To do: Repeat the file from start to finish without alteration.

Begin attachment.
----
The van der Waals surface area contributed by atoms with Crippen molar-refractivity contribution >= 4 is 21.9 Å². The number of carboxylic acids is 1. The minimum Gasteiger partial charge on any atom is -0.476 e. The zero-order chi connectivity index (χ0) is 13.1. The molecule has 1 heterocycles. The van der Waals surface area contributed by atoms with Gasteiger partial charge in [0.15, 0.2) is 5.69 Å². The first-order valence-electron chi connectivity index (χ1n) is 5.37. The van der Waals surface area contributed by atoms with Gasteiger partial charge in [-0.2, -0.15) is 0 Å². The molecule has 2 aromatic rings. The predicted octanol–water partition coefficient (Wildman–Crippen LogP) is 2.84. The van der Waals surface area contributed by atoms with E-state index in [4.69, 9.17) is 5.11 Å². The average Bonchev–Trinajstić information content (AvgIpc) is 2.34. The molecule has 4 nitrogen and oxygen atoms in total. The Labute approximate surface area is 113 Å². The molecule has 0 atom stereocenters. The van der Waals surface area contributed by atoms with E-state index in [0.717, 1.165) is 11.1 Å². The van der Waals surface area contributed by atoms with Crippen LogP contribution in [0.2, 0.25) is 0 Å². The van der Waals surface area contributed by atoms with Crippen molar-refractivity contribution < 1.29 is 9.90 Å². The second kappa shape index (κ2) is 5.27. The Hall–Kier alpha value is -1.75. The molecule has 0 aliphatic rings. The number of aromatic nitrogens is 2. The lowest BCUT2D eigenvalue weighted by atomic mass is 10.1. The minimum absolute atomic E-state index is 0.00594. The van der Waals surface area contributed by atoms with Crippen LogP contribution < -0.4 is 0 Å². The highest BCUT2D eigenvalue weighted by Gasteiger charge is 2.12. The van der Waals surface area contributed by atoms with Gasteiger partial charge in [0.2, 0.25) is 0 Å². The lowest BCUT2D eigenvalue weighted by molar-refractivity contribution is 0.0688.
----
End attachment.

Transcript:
The van der Waals surface area contributed by atoms with Crippen molar-refractivity contribution >= 4 is 21.9 Å². The number of carboxylic acids is 1. The minimum Gasteiger partial charge on any atom is -0.476 e. The zero-order chi connectivity index (χ0) is 13.1. The molecule has 1 heterocycles. The van der Waals surface area contributed by atoms with Gasteiger partial charge in [0.15, 0.2) is 5.69 Å². The first-order valence-electron chi connectivity index (χ1n) is 5.37. The van der Waals surface area contributed by atoms with Gasteiger partial charge in [-0.2, -0.15) is 0 Å². The molecule has 2 aromatic rings. The predicted octanol–water partition coefficient (Wildman–Crippen LogP) is 2.84. The van der Waals surface area contributed by atoms with E-state index in [4.69, 9.17) is 5.11 Å². The average Bonchev–Trinajstić information content (AvgIpc) is 2.34. The molecule has 4 nitrogen and oxygen atoms in total. The Labute approximate surface area is 113 Å². The molecule has 0 atom stereocenters. The van der Waals surface area contributed by atoms with E-state index in [0.717, 1.165) is 11.1 Å². The van der Waals surface area contributed by atoms with Crippen LogP contribution in [0.2, 0.25) is 0 Å². The van der Waals surface area contributed by atoms with Crippen molar-refractivity contribution < 1.29 is 9.90 Å². The second kappa shape index (κ2) is 5.27. The Hall–Kier alpha value is -1.75. The molecule has 0 aliphatic rings. The number of aromatic nitrogens is 2. The lowest BCUT2D eigenvalue weighted by atomic mass is 10.1. The minimum absolute atomic E-state index is 0.00594. The van der Waals surface area contributed by atoms with Crippen LogP contribution < -0.4 is 0 Å². The highest BCUT2D eigenvalue weighted by Gasteiger charge is 2.12. The van der Waals surface area contributed by atoms with Gasteiger partial charge in [0.2, 0.25) is 0 Å². The lowest BCUT2D eigenvalue weighted by molar-refractivity contribution is 0.0688.